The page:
The LexisNexis Tech Accelerator and Access to Justice

At least four of the recently announced beneficiaries of the latest round of the LexisNexis Tech Accelerator programme could legitimately argue that they are addressing access to justice issues. They cover the translation of natural language questions into more clearly defined legal issues for referral (Civvis); self-help litigation (Courtroom5); the reporting of sexual harassment (JDoe); and ‘estate settlement’ (Tusk). That is an interesting development and it is worth examining these projects.

These four are among nine members of the current cohort of the legal tech accelerator: ‘Over a period of 10 weeks, participants will receive mentoring and guidance throughout the program, which is based in the Menlo Park, CA offices of Lex Machina and at the Raleigh Technology Center for LexisNexis on the Centennial Campus of North Carolina State University.’

The first point is that the list confirms that the not for profit sector in countries like the US, UK, Australia and Canada has got hold of the right issues. Translation between legal and natural language is a concern of at least two major projects on either side of the Atlantic. It is the aim of the ‘learned hands’ approach from Stanford and Suffolk Universities. It is the subject in the United Kingdom of Legal Utopia – ‘We’ve been busy over the last 12-months exploring the issues and disputes consumers find themselves in up and down the country.’ The Legal Services Corporation’s Legal Navigator pilots in Alaska and Hawaii should soon show us how such natural language programming can be integrated with reply and referral.

Self-represented litigants present a major challenge in most jurisdictions. There are well established networks and organisations available with various types of assistance, largely given for free. In the US, these efforts are assisted by the Self Represented Litigants Network and, in the UK, the Litigants in Person Network. Courtroom5 joins a range of for profit provision’: the need is evident.

Sexual harassment has become a major issue in recent years, as manifested by the MeToo movement. A leader in the use of technology has been the not for profit Project Callisto which addresses the issue specifically on campus universities: ‘Callisto Campus provides survivors with trauma-informed options for reporting sexual assault and is now in place across 13 partner institutions. Callisto Expansion addresses sexual assault and sexual coercion in professional industries.’ It allows encrypted reporting of sexual harassment with automated matching and intervention by counsellors if a repeat perpetrator is revealed. It seems very much to be the model for JDoe except that the aim is to put users in touch with lawyers. These projects have not only allowed the development of a relatively newly perceived area of legal need, they are also using digital media’s capacity for recording in a new way.

As for probate, it is a nightmare in most countries with lawyers charging considerable fees or users lost in the detail. I can speak with a bit of personal venom on this after my father’s solicitor had to agree to surrender half of her exorbitant bill for incompetently winding up his estate. Any assistance would be helpful but traditionally the not for profit sector has not been involved. Few, however, would dispute the need.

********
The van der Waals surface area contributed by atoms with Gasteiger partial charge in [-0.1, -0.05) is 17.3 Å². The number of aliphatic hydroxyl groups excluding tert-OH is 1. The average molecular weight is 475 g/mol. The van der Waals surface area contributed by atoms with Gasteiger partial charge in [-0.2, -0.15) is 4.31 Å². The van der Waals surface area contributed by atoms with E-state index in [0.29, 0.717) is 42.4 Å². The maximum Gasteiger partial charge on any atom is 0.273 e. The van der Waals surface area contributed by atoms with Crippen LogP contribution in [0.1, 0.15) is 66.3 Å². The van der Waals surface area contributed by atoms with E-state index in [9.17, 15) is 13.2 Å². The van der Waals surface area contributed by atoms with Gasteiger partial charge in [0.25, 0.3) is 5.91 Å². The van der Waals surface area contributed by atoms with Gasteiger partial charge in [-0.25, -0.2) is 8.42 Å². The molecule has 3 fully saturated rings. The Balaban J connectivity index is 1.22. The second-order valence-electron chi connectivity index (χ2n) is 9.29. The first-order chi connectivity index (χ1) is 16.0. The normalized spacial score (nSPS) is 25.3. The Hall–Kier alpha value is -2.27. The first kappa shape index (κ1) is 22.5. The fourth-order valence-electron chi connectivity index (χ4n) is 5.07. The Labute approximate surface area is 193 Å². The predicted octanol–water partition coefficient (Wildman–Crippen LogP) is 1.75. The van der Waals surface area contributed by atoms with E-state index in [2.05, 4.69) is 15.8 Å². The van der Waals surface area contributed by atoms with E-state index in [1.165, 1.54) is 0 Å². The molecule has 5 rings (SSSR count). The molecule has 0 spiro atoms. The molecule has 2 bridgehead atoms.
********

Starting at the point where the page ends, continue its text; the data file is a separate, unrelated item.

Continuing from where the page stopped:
Second, the applicants are all commercial.  Behind most of them are financial backers hoping to make serious money. And, of course, the Holy Grail of any tech project even in the not for profit sector is sustainability. How will the project continue after the grant runs out? That is the question put in various ways in each grant application. Well, here we have traditional fees (but lower than lawyers); subscription (Courtroom5 costs you $24.95 a month) and third party subsidy: CNET reported ‘Both [sexual harassment] apps are free for people to use, with JDoe getting most of its funding from lawyers who pay $1,000 per year to sign up and take on cases through the service. Callisto is built specifically for each school or company that buys its service, costing between $10,000 and $30,000 according to NPR.’ 

Finally, there is really important point of what the not for profit and profit sector might learn from each other and how they might interface in an area where demand will always outstrip supply. Many of the commercial offerings have a level of design which could beneficially be copied by a not for profit sector that has traditionally upheld substance over style:  modern user sensibilities need more attention to presentation. Subscription models might offer a way forward for not for profits willing, like Callisto, to mix it with the commercial world. And, some of these projects raise a question about the monetisation of what has historically been free (such as help for self-represented litigants), an aspect of the wider ‘do we want to sleep with google?’. We need more  discussion of the complexities of that.

Anyway, good to see a tech incubator going beyond the encouragement of contract review and assembly, document review, e-discovery and the other usual areas of the application of technology in the commercial field.

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